To lay the ground for mutual recognition and streamlining of standards across G20 countries so that they don’t act as barriers to trade, India is planning to hold a regulators’ dialogue on standards at the closing online G20 Summit proposed in November 2023, said government officials.
“We are inviting regulatory bodies from G20 nations, plus the nine invitee nations, to come and discuss on a mutual basis how Mutual Recognition Agreements (MRAs) can be done, and how we can streamline standards rather than have every country repeat the same tests which end up impeding trade,” said the official.
There are already some existing international standards, such as the Codex and the well-defined MRLs, on which countries could try and have some kind of understanding to begin with, said the official. “Discussions can happen across the board and the agreements could be bilateral rather than plurilateral such as India with the US, India with the EU, India with Australia or the EU with Australia,” said the official.
The Commerce & Industry Ministry, which will hold the regulators dialogue, is in touch with Indian standards bodies such as the BIS and FSSAI. “We are calling some of the important regulatory bodies from other countries. It will be first of its kind regulatory dialogue,” said the official.
The idea behind the dialogue is to ensure that need not be multiple testing of goods, which adds to costs. For example, if there are standards that are applicable to a particular product in a country which its authorised body is approving, then the product should not be subjected to multiple testing when it is exported to other countries. “At present, every country is doing its own testing of items. For exports it comes as a barrier and bottleneck as costs go up,” he added.
G20 economies rank among the main notifiers of SPS measures, accounting for 65 per cent of total regular notifications (including revisions and addenda), and 35 per cent of emergency notifications (including revisions and addenda), according to data submitted to the WTO from January 1, 1995, to September 30, 2022, per the report on G20 Trade and Investment Measures, jointly brought out by the G20, the WTO and the UNCTAD in July this year.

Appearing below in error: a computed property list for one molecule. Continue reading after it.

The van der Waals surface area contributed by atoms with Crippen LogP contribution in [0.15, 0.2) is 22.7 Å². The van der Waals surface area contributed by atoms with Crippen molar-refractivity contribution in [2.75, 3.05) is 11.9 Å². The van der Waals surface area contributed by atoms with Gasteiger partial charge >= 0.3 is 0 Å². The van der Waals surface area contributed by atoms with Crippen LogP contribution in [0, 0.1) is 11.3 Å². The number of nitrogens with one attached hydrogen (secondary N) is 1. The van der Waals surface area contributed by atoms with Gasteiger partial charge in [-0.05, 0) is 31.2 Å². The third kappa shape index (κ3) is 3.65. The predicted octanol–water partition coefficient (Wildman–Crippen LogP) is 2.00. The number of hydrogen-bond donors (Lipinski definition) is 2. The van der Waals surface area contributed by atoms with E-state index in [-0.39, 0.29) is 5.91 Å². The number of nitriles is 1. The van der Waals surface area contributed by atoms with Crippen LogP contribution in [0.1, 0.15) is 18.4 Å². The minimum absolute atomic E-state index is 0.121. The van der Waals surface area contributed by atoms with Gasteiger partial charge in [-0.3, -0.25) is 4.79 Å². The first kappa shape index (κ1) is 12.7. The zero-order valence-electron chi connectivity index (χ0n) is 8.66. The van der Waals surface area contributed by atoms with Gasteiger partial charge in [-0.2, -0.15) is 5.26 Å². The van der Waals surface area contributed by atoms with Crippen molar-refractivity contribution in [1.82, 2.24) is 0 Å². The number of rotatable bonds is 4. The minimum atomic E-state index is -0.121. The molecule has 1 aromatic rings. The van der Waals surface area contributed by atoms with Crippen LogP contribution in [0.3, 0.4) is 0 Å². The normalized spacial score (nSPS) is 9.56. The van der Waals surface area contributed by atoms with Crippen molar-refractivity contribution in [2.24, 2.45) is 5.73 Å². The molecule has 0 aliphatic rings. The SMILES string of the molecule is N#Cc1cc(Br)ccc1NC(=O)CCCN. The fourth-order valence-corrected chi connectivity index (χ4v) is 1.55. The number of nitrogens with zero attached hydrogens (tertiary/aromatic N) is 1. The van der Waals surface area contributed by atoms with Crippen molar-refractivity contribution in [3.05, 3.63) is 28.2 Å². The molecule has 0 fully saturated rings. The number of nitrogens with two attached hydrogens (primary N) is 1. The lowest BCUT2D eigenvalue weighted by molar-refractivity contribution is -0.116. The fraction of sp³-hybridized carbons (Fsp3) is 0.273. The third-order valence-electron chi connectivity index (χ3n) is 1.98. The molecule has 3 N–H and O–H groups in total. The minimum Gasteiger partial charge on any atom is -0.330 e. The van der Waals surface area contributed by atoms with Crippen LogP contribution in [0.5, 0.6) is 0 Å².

During the review period — October 2022-May 2023 — Japan, Brazil, Canada, the EU, and the US were the top five notifiers of regular and emergency notifications (including revisions and addenda), accounting for 72 per cent of all the notifications submitted by G20 economies in that period.
“When products are exported, many a times because of technical barriers, such as requirements like lab testing, it becomes very costly. Many times those inspections don’t happen as some countries don’t send their inspectors to inspect new exports and, therefore, new entrants can’t start their supplies. This has been happening in the case of marine products and some other items,” another official pointed out.
This year, India held the presidency of the G20 nations — Argentina, Australia, Brazil, Canada, China, France, Germany, India, Indonesia, Italy, Japan, Republic of Korea, Mexico, Russia, Saudi Arabia, South Africa, Türkiye, the United Kingdom, the United States, the African Union and the European Union. From December 2023, it would pass on to Brazil.